x Abu Dhabi, UAEFriday 21 July 2017

Schools teach the perils of too much play in the sun

Hats and long sleeves are recommended to reduce risks of skin cancer and damaged sight from exposure to high UV levels.

The dangers from too much exposure to ultraviolet rays are taught as part of the health education programme.
The dangers from too much exposure to ultraviolet rays are taught as part of the health education programme.

ABU DHABI // Schools are warning pupils of the dangers of ultraviolet radiation in sunlight and the damage too much exposure can cause amid concerns that many people in the UAE do too little to protect themselves.

The British School - Al Khubairat in the capital is stepping up its campaign to teach children about different skin types and to limit the amount of time they spend in the sun during playtime. Excessive exposure to ultraviolet light can cause sunburn, eye damage, skin ageing and skin cancer. Most ultraviolet light is screened out by the atmosphere's ozone layer, but the amount penetrating as far as the Earth's surface varies. It can be measured on an international standard known as the UV index. On that scale, any reading over 11 poses "an extreme risk of harm", according to the World Health Organisation. Parents were told that last week levels above 11 were recorded in the UAE.

At 11, the recommended "safe" time for a person to spend in the sun is eight minutes. The WHO advises taking precautions that include a high-factor sunscreen, wearing long sleeves, trousers and a hat and avoiding the sun altogether for two to three hours after midday. Skin cancer is the 10th most common cancer in the Emirates, according to the National Cancer Registry. Paul Coackley, the principal of the British School - Al Khubairat, said lessons on the dangers of the sun were a regular part of the school's health education programme.

"We have an ongoing programme of sun safety," he said. One possibility being considered was a display of pictures to show different skin types. "It's part of a whole array of things we can do to encourage people to think about it." Mr Coackley said the school also had plenty of shaded areas so children would not have to stay out in the sun. Many weather forecasts include temperature and humidity, but rarely mention UV readings.

George Odhiamo, an assistant professor of geography at UAE University, said the UV levels could change from day to day. "It can be the same temperature but the UV levels can be different," he said. "It would be very useful for people to know the level so they can protect themselves." A spokesman for the Dubai Meteorological Office at the airport said it did not monitor ultraviolet rays because "when it is hot, people know to take care".

Mohammed al Abri, of the National Centre of Meteorology and Seismology, said the centre collected a monthly report but did not distribute information on the level of UV rays on a daily basis. "This is something we could look into in the future," he said. Dr Sabina Aidarous, a family physician in Dubai, said the earlier children learnt about the importance of protecting themselves in the sun, the better.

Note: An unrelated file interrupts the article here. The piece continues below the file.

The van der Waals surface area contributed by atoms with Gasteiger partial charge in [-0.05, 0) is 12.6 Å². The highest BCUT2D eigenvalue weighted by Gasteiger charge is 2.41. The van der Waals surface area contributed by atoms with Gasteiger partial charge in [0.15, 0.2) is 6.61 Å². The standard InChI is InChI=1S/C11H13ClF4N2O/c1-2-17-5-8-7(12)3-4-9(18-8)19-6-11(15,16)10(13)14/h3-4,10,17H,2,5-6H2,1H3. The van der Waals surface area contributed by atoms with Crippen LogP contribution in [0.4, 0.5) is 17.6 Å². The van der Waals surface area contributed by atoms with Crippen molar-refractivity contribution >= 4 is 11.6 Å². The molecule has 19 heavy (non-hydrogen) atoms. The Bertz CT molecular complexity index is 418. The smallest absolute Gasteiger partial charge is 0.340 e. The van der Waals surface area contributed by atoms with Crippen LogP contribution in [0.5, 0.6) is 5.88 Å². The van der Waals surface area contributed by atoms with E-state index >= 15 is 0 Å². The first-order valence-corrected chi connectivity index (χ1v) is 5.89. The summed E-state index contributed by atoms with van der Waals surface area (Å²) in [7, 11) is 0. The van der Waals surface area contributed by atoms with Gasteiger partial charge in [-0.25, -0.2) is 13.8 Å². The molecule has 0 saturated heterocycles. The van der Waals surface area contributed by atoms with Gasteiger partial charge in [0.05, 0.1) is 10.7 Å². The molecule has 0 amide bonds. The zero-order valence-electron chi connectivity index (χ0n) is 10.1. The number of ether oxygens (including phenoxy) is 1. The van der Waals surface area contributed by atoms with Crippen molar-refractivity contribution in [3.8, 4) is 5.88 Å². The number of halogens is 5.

"Putting more emphasis on the UV index would be an excellent idea," she said. "Children in nurseries and schools are outside at the time when the sun is at its worst. "It's great that they can get an education early on so that when they are teenagers and adults they understand the importance of protecting themselves." Dr Aidarous said she often advised parents on how properly to care for their children in the sun to avoid future problems such as skin cancer.

She also said that many other countries, including Britain, included UV levels in their weather forecasts and often showed which sun protection factor (SPF) was appropriate. Other schools in the Emirates also said they ensured youngsters were aware of the dangers of spending too much time in the sun. At Kings' Dubai, there is a "no hat, no play" policy, under which children without hats are not allowed outside at break times.

"If the child doesn't have their hat, they're not allowed out whatever the weather," said Debbie Watson, the head teacher. "It is a year-round policy, so they quickly get into the routine." Children were also expected to have had sunscreen applied before they came to school and the school nurse kept a supply. There were also indoor places for the children during break times, Mrs Watson said, so they did not have to go outside.

She added it was "vital" that people understood the dangers sun exposure could bring. "It forms a big part of our education programme for both parents and children. We give updates to parents to make them aware of the dangers through our newsletter and parents' meetings." At Dubai English Speaking College, Peter Daly, the head, said the subject was "a compulsory part of the curriculum" and people were now "far more conscious" of the dangers than in previous decades.

All physical education lessons were indoors and the school's swimming pool was covered. "The emphasis is to educate them about what the dangers are." Parents and children from Australia, where awareness is high because of the frequency of skin cancer, were particularly careful, he added. "They are really conscious of it and we could learn a lot from them."
munderwood@thenational.ae dbardsley@thenational.ae